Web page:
Thursday 14 November 2019

Church leaders pay tribute to 'one of our most able sons'

John Cooney

The death of Cardinal Cahal Daly meant Ireland lost "one of its brightest lights and most able sons", said Cardinal Sean Brady, his successor as Primate of All Ireland and Archbishop of Armagh.

Tributes from Church and State, led by the President and the Taoiseach, echoed Cardinal Brady's assessment that Cardinal Daly (92) played a vital role in promoting reconciliation, peace and justice at a critical moment in Irish history.

"I believe, when fully assessed and appreciated, the legacy of Cardinal Cahal Daly to the ecclesiastical and civil history of Ireland will be seen as immense," Cardinal Brady said.

An expert theologian at the Second Vatican Council, 1962-65, Cardinal Daly worked untiringly for renewal in liturgical reform; renewal of religious life; the vocation of the lay faithful; catechetics; the social doctrine of the Church; and unity among Christians, added Cardinal Brady.

"He was firm and courageous in his absolute rejection of violence as a means of achieving political ends.

"With leaders of other Christian traditions, his work for reconciliation helped to create the environment and principles upon which a lasting political accommodation was eventually reached."


Cardinal Daly, who was the leader of the Catholic Church in Ireland from 1990 until his retirement in 1996, died peacefully in the presence of family and friends at the City Hospital in Belfast, where he had been treated for a heart condition since Monday.

From Loughguile, Co Antrim, Cardinal Daly, a major academic and trenchant public speaker who served as a bishop in Longford and Belfast before his elevation to the premier See of Armagh, is survived by his sister Rosaleen, his brother Paddy, sisters-in-law Barbara and Mavis, his nieces and nephews, his extended family and all who mourn him in the dioceses of Ardagh and Clonmacnois, Down and Connor, and Armagh.

President Mary McAleese said Cardinal Daly showed "immense courage in advocating a peaceful resolution to the conflict in the North and he was deeply committed to inter-church relations.

He was an outstanding scholar and writer, she added, who maintained his academic interests right up to the time of his death".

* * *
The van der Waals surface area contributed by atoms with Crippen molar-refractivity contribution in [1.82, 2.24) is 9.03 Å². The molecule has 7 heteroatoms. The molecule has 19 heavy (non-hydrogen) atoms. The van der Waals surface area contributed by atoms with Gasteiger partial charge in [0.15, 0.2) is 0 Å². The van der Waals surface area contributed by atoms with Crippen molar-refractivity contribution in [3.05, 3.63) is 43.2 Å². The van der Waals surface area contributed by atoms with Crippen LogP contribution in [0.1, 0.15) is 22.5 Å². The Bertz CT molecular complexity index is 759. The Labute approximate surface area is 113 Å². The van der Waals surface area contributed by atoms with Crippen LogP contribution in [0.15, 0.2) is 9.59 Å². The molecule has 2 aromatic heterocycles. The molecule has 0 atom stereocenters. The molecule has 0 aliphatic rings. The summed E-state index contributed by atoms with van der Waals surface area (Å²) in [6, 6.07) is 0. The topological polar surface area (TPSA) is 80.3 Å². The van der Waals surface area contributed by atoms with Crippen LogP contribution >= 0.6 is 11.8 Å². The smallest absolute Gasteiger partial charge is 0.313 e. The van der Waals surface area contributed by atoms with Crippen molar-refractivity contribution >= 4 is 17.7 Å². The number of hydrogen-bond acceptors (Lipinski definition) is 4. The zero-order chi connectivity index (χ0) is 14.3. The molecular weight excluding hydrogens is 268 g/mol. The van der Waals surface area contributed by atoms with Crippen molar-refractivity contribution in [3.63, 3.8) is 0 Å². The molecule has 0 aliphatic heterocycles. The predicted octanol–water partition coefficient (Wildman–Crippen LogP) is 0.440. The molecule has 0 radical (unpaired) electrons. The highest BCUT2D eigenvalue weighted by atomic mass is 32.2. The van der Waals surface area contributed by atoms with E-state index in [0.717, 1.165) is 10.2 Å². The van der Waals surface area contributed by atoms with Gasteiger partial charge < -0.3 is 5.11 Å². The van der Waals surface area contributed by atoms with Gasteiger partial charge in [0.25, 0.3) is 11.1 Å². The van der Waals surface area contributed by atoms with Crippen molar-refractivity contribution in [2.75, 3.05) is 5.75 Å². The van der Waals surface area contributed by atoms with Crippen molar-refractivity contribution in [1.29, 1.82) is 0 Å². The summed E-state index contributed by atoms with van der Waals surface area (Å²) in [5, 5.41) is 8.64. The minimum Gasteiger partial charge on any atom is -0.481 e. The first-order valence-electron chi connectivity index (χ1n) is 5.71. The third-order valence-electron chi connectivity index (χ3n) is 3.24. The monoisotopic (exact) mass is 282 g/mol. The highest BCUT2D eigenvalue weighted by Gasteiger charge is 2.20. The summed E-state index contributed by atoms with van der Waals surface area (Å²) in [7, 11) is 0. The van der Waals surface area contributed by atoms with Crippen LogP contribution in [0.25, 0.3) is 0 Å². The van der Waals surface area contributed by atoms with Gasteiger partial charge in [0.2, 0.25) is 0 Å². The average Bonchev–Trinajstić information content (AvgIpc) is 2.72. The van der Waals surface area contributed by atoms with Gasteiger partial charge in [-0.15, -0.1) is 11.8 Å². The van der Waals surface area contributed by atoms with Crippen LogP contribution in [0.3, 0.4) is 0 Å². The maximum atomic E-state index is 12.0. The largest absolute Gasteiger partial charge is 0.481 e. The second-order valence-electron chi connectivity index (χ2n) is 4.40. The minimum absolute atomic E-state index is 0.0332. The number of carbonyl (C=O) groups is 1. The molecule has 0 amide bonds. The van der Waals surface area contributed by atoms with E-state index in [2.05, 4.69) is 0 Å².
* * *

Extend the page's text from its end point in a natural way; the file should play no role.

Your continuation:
Describing Cardinal Daly as a trenchant supporter of peace, Taoiseach Brian Cowen said he made a huge contribution to both the Catholic Church and civic society in Ireland.

"He was a member of the New Ireland Forum and later the Forum for Peace and Reconciliation," Mr Cowen added. "He was an outspoken critic of those who used violence to achieve political objectives.

"He gave strong backing to the emerging peace process in Northern Ireland and determinedly used his influence in every way he could to bring about a peaceful solution."

Fine Gael leader Enda Kenny described Cardinal Daly as a celebrated ecclesiastic who played a central role in resolving the conflict in the North.

"Cardinal Daly and his Christian colleagues strove tirelessly for peace and sanity in the midst of great turmoil in the North," said Mr Kenny.

Secretary of State for Northern Ireland, Shaun Woodward, praised the late cardinal's wisdom that he showed during the dark days of the Troubles.

The Church of Ireland Primate, Rev Alan Harper, said Cardinal Daly was a fearless and forthright champion of peace and justice, always speaking out unambiguously on community issues during the darkest days of the Troubles.


Presbyterian Moderator, Dr Stafford Carson, said Cardinal Daly, an outstanding academic, would be remembered for the huge contribution he made to the developing of better relationships between the Protestant and Roman Catholic Churches.

"His Co Antrim roots, of which he was always proud, gave him a deep understanding of the essential part that Presbyterians have played in the history of our community, something he was always happy to explain to others", added Dr Carson.

"Completely and totally opposed to violence, he was an outspoken critic of the armed campaign of the IRA and recognised that any future arrangements for the governance of Northern Ireland had to involve Unionist and Nationalist, Protestant and Catholic in order to create a community in which everyone could feel at home."

Irish Independent

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